By: Kirill Levin
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Figure 1: Aspartic acid’s (C4H7NO4) molecular structure is represented above. It is one of the 11 non-essential amino acids and one of the 20 overall. This compound has carboxylic acid groups (COOH) on either side, as well as a single amino group (NH2).


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Figure 2: Overall H-NMR spectrum of Aspartic Acid.

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Figure 3: The first visible peak, staring from the right of the spectrum, is located at ~0 ppm and is caused by tetramethylsilane (TMS) which is used as an internal standard.

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Figure 4: This is a doublet of doublets from one of the methylene hydrogens coupling with the other methylene hydrogen (made different because of the chiral center) and the adjacent CH (thanks to Don Clarke for pointing out)

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Figure 5:
This is a doublet of doublets from one of the methylene hydrogens coupling with the other methylene hydrogen (made different because of the chiral center) and the adjacent CH (thanks to Don Clarke for pointing out)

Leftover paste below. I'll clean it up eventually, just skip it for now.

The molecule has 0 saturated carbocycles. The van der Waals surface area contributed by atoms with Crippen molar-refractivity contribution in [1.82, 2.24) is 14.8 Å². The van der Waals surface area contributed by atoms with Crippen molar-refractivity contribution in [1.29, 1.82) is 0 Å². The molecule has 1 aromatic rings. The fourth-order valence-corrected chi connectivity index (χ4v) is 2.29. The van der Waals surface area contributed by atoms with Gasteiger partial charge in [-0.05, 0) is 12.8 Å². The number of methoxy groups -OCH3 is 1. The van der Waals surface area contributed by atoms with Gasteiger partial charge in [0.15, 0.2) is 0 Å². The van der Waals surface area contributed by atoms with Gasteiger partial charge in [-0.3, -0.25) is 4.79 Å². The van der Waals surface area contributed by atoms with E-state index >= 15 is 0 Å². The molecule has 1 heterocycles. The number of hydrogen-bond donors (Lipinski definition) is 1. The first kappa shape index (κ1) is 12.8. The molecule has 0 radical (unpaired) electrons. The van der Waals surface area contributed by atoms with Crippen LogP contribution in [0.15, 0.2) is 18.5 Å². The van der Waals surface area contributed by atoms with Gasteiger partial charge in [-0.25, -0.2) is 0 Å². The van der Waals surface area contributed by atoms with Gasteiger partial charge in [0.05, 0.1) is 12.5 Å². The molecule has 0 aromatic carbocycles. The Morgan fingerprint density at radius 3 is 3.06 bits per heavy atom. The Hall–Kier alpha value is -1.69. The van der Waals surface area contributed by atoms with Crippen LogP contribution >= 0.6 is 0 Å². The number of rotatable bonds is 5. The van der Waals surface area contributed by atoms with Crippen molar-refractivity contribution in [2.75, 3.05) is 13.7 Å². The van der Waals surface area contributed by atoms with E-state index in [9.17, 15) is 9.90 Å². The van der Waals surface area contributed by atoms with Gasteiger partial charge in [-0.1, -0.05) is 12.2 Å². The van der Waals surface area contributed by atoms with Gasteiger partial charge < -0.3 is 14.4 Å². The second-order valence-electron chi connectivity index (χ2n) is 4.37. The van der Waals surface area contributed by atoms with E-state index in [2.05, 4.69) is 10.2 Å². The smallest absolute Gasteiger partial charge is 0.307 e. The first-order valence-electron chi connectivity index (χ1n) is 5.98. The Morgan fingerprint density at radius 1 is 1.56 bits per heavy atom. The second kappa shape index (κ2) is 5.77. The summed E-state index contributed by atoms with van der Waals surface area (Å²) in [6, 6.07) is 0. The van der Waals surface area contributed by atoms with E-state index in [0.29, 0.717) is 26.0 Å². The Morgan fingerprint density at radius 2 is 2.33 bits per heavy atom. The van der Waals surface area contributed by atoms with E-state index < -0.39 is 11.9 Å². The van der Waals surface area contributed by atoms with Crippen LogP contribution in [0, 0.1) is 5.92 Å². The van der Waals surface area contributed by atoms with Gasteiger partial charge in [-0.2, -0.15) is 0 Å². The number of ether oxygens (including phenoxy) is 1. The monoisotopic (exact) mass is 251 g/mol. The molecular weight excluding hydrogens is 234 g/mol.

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Figure 6: A doublet of doublets is visible between ~3.86 ppm and ~3.90 ppm. These 4 peaks are a result of the coupling of the single H of the CHNH2 group with the CH2 group between the COOH and CHNH2 groups. As previously mentioned the presence of a chiral center makes the H’s of the CH2 group unequal and causes the single H of the CHNH2 group to couple with each H separately. The doublet of doublets is present within the 3-4 ppm range because of the bond with the N of the NH2 group.

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Figure 7: The final visible peak at ~4.8ppm accounts for the solvent used, deuterium oxide (D2O). D2O had a large effect on the spectrum because it prevented the visibility of the peaks from the H’s of the NH2 and OH groups.